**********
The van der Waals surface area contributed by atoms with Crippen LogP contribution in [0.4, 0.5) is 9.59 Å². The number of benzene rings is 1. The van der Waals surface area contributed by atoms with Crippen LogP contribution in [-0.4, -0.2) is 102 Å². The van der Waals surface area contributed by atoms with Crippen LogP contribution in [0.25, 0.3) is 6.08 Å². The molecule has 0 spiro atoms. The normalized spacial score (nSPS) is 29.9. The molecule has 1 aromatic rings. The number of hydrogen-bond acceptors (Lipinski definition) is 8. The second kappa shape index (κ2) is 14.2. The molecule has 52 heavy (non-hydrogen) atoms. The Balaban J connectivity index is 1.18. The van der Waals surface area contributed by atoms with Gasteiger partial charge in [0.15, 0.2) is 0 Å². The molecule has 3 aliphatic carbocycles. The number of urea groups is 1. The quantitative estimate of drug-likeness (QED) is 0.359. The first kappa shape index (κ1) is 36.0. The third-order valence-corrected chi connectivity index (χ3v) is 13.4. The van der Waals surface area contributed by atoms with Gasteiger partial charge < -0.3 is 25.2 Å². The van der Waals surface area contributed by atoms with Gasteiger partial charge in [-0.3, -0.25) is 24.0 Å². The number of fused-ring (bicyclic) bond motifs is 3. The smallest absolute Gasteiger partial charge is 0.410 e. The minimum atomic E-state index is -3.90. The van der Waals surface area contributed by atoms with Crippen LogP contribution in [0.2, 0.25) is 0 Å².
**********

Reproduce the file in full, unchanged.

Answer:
The van der Waals surface area contributed by atoms with Crippen LogP contribution in [0.4, 0.5) is 9.59 Å². The number of benzene rings is 1. The van der Waals surface area contributed by atoms with Crippen LogP contribution in [-0.4, -0.2) is 102 Å². The van der Waals surface area contributed by atoms with Crippen LogP contribution in [0.25, 0.3) is 6.08 Å². The molecule has 0 spiro atoms. The normalized spacial score (nSPS) is 29.9. The molecule has 1 aromatic rings. The number of hydrogen-bond acceptors (Lipinski definition) is 8. The second kappa shape index (κ2) is 14.2. The molecule has 52 heavy (non-hydrogen) atoms. The Balaban J connectivity index is 1.18. The van der Waals surface area contributed by atoms with Gasteiger partial charge in [0.15, 0.2) is 0 Å². The molecule has 3 aliphatic carbocycles. The number of urea groups is 1. The quantitative estimate of drug-likeness (QED) is 0.359. The first kappa shape index (κ1) is 36.0. The third-order valence-corrected chi connectivity index (χ3v) is 13.4. The van der Waals surface area contributed by atoms with Gasteiger partial charge < -0.3 is 25.2 Å². The van der Waals surface area contributed by atoms with Gasteiger partial charge in [-0.3, -0.25) is 24.0 Å². The number of fused-ring (bicyclic) bond motifs is 3. The smallest absolute Gasteiger partial charge is 0.410 e. The minimum atomic E-state index is -3.90. The van der Waals surface area contributed by atoms with Crippen LogP contribution in [0.2, 0.25) is 0 Å².